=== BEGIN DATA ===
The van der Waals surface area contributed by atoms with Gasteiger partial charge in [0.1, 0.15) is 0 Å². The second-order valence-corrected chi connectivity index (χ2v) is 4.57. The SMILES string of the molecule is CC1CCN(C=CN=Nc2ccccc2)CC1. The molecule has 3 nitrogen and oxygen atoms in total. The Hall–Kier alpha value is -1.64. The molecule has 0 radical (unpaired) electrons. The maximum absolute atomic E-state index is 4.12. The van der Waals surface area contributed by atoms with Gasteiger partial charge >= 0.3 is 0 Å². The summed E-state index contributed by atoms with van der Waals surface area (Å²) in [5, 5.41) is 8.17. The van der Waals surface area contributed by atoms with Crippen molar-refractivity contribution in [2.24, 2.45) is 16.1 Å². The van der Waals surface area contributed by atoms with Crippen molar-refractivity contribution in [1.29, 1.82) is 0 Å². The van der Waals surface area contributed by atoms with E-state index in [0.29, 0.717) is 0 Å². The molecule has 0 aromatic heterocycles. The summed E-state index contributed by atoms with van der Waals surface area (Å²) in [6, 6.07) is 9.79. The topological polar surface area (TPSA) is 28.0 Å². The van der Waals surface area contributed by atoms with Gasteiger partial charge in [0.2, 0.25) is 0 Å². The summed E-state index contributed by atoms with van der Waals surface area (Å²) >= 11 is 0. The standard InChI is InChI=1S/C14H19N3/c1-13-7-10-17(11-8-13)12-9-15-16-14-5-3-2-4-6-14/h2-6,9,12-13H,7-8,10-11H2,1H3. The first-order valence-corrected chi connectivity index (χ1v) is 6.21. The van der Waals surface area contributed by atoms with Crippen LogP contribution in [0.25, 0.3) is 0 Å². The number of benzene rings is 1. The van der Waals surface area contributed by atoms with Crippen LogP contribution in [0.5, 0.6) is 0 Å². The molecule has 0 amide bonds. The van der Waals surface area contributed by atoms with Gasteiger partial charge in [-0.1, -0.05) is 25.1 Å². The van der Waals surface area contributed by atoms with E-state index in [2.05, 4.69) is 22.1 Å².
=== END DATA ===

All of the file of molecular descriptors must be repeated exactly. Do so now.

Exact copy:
The van der Waals surface area contributed by atoms with Gasteiger partial charge in [0.1, 0.15) is 0 Å². The second-order valence-corrected chi connectivity index (χ2v) is 4.57. The SMILES string of the molecule is CC1CCN(C=CN=Nc2ccccc2)CC1. The molecule has 3 nitrogen and oxygen atoms in total. The Hall–Kier alpha value is -1.64. The molecule has 0 radical (unpaired) electrons. The maximum absolute atomic E-state index is 4.12. The van der Waals surface area contributed by atoms with Gasteiger partial charge >= 0.3 is 0 Å². The summed E-state index contributed by atoms with van der Waals surface area (Å²) in [5, 5.41) is 8.17. The van der Waals surface area contributed by atoms with Crippen molar-refractivity contribution in [2.24, 2.45) is 16.1 Å². The van der Waals surface area contributed by atoms with Crippen molar-refractivity contribution in [1.29, 1.82) is 0 Å². The van der Waals surface area contributed by atoms with E-state index in [0.29, 0.717) is 0 Å². The molecule has 0 aromatic heterocycles. The summed E-state index contributed by atoms with van der Waals surface area (Å²) in [6, 6.07) is 9.79. The topological polar surface area (TPSA) is 28.0 Å². The van der Waals surface area contributed by atoms with Gasteiger partial charge in [0.2, 0.25) is 0 Å². The summed E-state index contributed by atoms with van der Waals surface area (Å²) >= 11 is 0. The standard InChI is InChI=1S/C14H19N3/c1-13-7-10-17(11-8-13)12-9-15-16-14-5-3-2-4-6-14/h2-6,9,12-13H,7-8,10-11H2,1H3. The first-order valence-corrected chi connectivity index (χ1v) is 6.21. The van der Waals surface area contributed by atoms with Crippen LogP contribution in [0.25, 0.3) is 0 Å². The number of benzene rings is 1. The van der Waals surface area contributed by atoms with Crippen LogP contribution in [0.5, 0.6) is 0 Å². The molecule has 0 amide bonds. The van der Waals surface area contributed by atoms with Gasteiger partial charge in [-0.1, -0.05) is 25.1 Å². The van der Waals surface area contributed by atoms with E-state index in [2.05, 4.69) is 22.1 Å².